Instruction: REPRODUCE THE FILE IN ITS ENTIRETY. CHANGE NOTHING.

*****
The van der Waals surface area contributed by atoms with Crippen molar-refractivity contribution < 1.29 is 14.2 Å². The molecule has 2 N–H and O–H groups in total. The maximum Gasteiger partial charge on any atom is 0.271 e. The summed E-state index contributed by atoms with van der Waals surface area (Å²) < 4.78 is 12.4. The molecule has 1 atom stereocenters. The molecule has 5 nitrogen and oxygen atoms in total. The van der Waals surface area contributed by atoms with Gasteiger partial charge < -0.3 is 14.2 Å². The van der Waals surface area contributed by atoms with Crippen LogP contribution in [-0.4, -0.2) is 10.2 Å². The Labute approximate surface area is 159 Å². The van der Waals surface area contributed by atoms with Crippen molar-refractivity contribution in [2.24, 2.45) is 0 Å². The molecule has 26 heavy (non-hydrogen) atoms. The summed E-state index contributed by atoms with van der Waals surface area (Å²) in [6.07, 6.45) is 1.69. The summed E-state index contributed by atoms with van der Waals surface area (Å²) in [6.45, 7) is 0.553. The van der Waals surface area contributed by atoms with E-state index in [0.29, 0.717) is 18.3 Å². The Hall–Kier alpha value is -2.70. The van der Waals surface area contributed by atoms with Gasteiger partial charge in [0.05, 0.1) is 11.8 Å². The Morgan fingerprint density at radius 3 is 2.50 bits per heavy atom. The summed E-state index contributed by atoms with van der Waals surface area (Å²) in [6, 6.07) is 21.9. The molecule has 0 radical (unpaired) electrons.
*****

The van der Waals surface area contributed by atoms with Crippen molar-refractivity contribution < 1.29 is 14.2 Å². The molecule has 2 N–H and O–H groups in total. The maximum Gasteiger partial charge on any atom is 0.271 e. The summed E-state index contributed by atoms with van der Waals surface area (Å²) < 4.78 is 12.4. The molecule has 1 atom stereocenters. The molecule has 5 nitrogen and oxygen atoms in total. The van der Waals surface area contributed by atoms with Gasteiger partial charge < -0.3 is 14.2 Å². The van der Waals surface area contributed by atoms with Crippen LogP contribution in [-0.4, -0.2) is 10.2 Å². The Labute approximate surface area is 159 Å². The van der Waals surface area contributed by atoms with Crippen molar-refractivity contribution in [2.24, 2.45) is 0 Å². The molecule has 26 heavy (non-hydrogen) atoms. The summed E-state index contributed by atoms with van der Waals surface area (Å²) in [6.07, 6.45) is 1.69. The summed E-state index contributed by atoms with van der Waals surface area (Å²) in [6.45, 7) is 0.553. The van der Waals surface area contributed by atoms with E-state index in [0.29, 0.717) is 18.3 Å². The Hall–Kier alpha value is -2.70. The van der Waals surface area contributed by atoms with Gasteiger partial charge in [0.05, 0.1) is 11.8 Å². The Morgan fingerprint density at radius 3 is 2.50 bits per heavy atom. The summed E-state index contributed by atoms with van der Waals surface area (Å²) in [6, 6.07) is 21.9. The molecule has 0 radical (unpaired) electrons.